Art meets politics on CPC’s webinar, Sining Kultura & Zine of the Times
Shining a spotlight on art as a form of political expression, Communication Program Council (CPC) invited some of the big names in the local art scene for their webinar titled Sining Kultura & Zine of the Times, held on November 24, via Zoom and Facebook Live.
Featuring artists such as Alburoto, Kirsten Salazar, Malayo pa ang umaga, and Tarantadong Kalbo, the webinar unmasked some of the faces behind the social media handles we know and have come to support, revealed the process behind their pieces, and explored the power of art in the ever-volatile political landscape – and what it means for us, who are living through it.
Art as response to political issues
When we say Tarantadong Kalbo (TK), what comes to mind is probably the famous #Tumindig artwork, which made rounds on social media both as a piece and as a template. The small clenched fist who remained upright amid the sea of “bowed-down” people was well-known for the powerful message that stood by its title – a sentiment that was picked up by netizens, influencers, organizations, and fellow artists alike – until it evolved into a movement.
This was only one of the prominent artworks made by TK, who works as an animator for Linya-linya as his day job. Looking back, the TK page itself did not even start off as a platform for social commentary and satirical pieces to begin with – it was supposed to be a page for art dumps, memes, and occasional fan art – at least, until the pandemic struck.
“The pandemic drastically changed the course of my komiks journey,” TK shared. “So nagkaroon siya ng gradual shift, kasi hindi maganda yung nangyayari sa paligid natin. The bad things started to unravel most especially how the government handled it. Alam nating lahat nakaka-frustrate yung the corruption and – basta, sobrang dami.”
Drawing the line
On the other hand, the speakers expressed different takes when it comes to the nature of art being inherently or intentionally political, as there are different types and context to always consider when making art.
For multidisciplinary artist Kirsten Salazar, the observable present is a big factor when considering the political aspect of art, relating it to her two-step process with experimental photography that observes and captures pertinent issues today.
“Yung world natin is big pool of politics naman talaga. And art, sinasabi ng mga ibang site, is not inherently political, pero yung art natin ngayon is political and art ng generation natin ngayon is political. Siguro noon hindi, kasi wala pa silang ganoong konsepto noon […] pero ngayon na sobrang – lahat ng bagay ngayon kadikit na pulitika,” Salazar said.
Visual artist Alburoto shared a similar sentiment, whose works are mainly categorized within social commentaries.
“Everything is political. Lahat ng desisyon natin, parang napagdesisyunan na ng mga naunang tao satin. Bale nakasunod nalang tayo. So ayun, yung mga theories na nagather natin, mga scientific facts, yung stigma, yun nga – yung sensibilities ‘din – yung pinroject satin ng society is political. So dapat may kakayahan tayong mag-comment sa ating society, kasi part tayo nito.”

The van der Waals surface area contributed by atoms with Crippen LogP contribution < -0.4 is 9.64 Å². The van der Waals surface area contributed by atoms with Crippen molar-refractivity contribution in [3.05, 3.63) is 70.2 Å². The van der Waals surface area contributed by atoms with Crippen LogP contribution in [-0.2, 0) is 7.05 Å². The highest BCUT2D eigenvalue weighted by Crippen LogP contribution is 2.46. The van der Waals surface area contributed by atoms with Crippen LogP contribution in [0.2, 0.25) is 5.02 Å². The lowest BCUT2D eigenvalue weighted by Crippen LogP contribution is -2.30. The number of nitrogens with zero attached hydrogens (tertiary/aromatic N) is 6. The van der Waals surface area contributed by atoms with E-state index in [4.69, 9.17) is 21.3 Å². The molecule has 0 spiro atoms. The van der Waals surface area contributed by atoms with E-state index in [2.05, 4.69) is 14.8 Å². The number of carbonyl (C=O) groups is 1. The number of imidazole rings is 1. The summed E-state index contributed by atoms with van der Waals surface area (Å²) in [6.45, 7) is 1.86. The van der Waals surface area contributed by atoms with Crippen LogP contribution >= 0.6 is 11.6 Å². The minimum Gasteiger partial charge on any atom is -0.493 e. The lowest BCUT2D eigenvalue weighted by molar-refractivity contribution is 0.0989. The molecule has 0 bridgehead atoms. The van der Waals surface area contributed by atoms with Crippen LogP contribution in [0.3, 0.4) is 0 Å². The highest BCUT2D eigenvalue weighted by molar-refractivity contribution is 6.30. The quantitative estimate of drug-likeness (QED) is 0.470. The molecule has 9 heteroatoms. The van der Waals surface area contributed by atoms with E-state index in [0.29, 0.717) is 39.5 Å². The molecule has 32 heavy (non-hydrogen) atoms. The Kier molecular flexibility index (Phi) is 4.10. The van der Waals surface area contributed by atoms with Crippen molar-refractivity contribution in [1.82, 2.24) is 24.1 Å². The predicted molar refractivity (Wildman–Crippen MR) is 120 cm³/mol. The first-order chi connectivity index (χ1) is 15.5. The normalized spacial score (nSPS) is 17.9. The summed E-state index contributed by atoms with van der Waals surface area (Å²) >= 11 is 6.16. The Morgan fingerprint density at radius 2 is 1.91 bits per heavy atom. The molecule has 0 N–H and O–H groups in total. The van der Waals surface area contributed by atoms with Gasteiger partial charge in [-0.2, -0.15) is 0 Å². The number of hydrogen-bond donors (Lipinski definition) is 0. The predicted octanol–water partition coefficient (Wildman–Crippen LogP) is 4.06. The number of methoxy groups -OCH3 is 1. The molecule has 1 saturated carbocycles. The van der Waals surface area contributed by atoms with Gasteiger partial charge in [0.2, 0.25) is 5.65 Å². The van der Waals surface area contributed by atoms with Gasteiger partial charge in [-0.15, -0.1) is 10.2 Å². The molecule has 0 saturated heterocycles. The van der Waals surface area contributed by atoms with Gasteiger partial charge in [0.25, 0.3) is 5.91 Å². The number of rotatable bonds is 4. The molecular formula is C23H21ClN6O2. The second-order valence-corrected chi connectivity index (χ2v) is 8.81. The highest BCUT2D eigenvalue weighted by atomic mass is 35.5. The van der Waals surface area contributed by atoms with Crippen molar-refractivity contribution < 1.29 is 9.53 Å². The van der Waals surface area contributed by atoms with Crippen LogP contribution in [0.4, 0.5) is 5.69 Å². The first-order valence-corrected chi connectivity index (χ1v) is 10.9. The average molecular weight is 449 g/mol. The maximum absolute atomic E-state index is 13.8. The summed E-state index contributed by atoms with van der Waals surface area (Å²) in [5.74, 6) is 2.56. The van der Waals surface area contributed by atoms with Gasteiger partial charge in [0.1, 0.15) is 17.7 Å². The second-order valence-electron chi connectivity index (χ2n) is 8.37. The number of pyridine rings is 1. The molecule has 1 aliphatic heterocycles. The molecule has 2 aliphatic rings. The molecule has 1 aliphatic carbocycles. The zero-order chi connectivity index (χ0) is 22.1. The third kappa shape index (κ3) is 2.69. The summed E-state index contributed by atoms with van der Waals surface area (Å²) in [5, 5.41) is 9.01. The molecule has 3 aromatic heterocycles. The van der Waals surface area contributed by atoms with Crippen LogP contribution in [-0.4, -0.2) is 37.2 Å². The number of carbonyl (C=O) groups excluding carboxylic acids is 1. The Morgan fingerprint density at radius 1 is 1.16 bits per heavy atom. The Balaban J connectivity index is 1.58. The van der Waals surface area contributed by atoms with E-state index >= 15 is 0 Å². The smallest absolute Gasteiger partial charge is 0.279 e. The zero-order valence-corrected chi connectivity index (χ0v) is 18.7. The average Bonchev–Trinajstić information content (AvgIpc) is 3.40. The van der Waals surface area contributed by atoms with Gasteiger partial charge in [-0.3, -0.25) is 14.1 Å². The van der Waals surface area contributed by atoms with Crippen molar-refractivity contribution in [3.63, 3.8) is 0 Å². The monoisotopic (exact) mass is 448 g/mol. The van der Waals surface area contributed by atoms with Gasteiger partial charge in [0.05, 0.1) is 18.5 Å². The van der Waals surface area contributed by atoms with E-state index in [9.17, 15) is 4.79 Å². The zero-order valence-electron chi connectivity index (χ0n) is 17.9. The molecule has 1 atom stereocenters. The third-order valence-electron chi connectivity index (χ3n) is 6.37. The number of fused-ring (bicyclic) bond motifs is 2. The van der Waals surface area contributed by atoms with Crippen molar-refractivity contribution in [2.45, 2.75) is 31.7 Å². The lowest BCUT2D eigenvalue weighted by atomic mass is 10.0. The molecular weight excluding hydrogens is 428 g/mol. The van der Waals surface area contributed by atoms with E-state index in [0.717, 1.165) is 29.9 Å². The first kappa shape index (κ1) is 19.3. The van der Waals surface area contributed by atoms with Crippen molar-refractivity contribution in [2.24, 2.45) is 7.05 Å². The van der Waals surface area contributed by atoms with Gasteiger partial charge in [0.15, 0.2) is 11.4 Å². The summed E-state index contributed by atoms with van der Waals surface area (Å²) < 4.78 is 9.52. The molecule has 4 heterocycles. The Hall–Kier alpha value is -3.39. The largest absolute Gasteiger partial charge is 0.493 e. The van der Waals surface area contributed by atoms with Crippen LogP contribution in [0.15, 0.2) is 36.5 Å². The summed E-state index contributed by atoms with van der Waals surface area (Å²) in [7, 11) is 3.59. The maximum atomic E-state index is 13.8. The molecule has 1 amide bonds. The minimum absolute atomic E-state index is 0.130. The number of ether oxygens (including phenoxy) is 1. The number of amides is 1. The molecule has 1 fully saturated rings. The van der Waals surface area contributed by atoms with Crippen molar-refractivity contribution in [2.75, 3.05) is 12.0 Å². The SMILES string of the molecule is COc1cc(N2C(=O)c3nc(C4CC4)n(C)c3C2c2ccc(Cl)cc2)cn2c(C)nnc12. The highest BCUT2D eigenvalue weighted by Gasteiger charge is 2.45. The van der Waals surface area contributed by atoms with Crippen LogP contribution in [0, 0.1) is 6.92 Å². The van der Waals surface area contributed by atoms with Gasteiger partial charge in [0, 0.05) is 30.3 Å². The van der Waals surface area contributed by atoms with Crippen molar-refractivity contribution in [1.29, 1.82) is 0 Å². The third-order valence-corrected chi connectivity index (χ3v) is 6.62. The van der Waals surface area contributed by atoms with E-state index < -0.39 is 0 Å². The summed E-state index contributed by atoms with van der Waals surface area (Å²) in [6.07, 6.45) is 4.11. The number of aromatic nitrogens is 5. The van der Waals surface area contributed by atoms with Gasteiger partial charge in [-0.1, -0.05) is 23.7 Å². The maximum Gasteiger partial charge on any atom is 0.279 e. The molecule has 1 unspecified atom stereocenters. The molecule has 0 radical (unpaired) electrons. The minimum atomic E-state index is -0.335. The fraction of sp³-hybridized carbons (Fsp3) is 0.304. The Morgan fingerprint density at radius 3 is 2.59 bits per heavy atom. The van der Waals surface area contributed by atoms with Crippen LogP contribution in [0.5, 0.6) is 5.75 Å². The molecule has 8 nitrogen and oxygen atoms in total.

Meanwhile, anonymous zine writer and poet Malayo pa ang umaga (MPAU) opted to reframe the topic instead, focusing on art and politics as a matter of “when”.
“Pag may mga ganito pong tema, parati ko siyang nilalapitan ng isang tanong. ‘art is political’...pero para sa’kin po, ang tinatanong ko lagi sa sarili: kailan ba dapat maging pulitikal ang sining? Siguro e’to masasagot ko. Ang sagot diyan: ngayon na. Sa hinihingi ng pagkakataon. Sa pagkakataong talamak ang pang-aapi at panlulupid, higit na kailangan ang sining,“ the anonymous artist said.
Art as agent of change
There is a difference between protest art and art that responds to its environment, TK said, which makes it inherently political. He reiterated that art, no matter how political it is, is still art — and it still needs to be accompanied by action.
“Change comes from action. It comes from putting our money and our bodies where our art says they are,” the artist shared.
In regards to art being “viewed” as a weapon, MPAU also emphasized that art could be likened to a match instead – allowing the audience to think, and opening new windows to different perspectives.
“Madalas kasi inaasahan natin ang art kumbaga, parang may magical properties na pag nakakita ka ng art, instantly, mababago yung pananaw mo. Or kung ano man yung kinikilingan mo. […] Una sa lahat, bakit ang art ay hindi sandata. Kasi para sa akin po, naniniwala ako na yung sandata sa pagbabago at pagkilos na gusto natin ay tayo. Yung tao. Yung viewers at yung readers. Hindi mismo yung sining,” the artist noted.
In a time where art and politics meet in the blank canvas, what we do next still lies in the intent of the beholder. As the existence and production of zines continue to provide more avenues for artists to express and connect with people, our role as audience is also challenged as tough times call for more than just a mere awareness, but real action.
Slider taken from Sining Kultura & Zine of the Times Facebook Live, at CPC Official Facebook Page.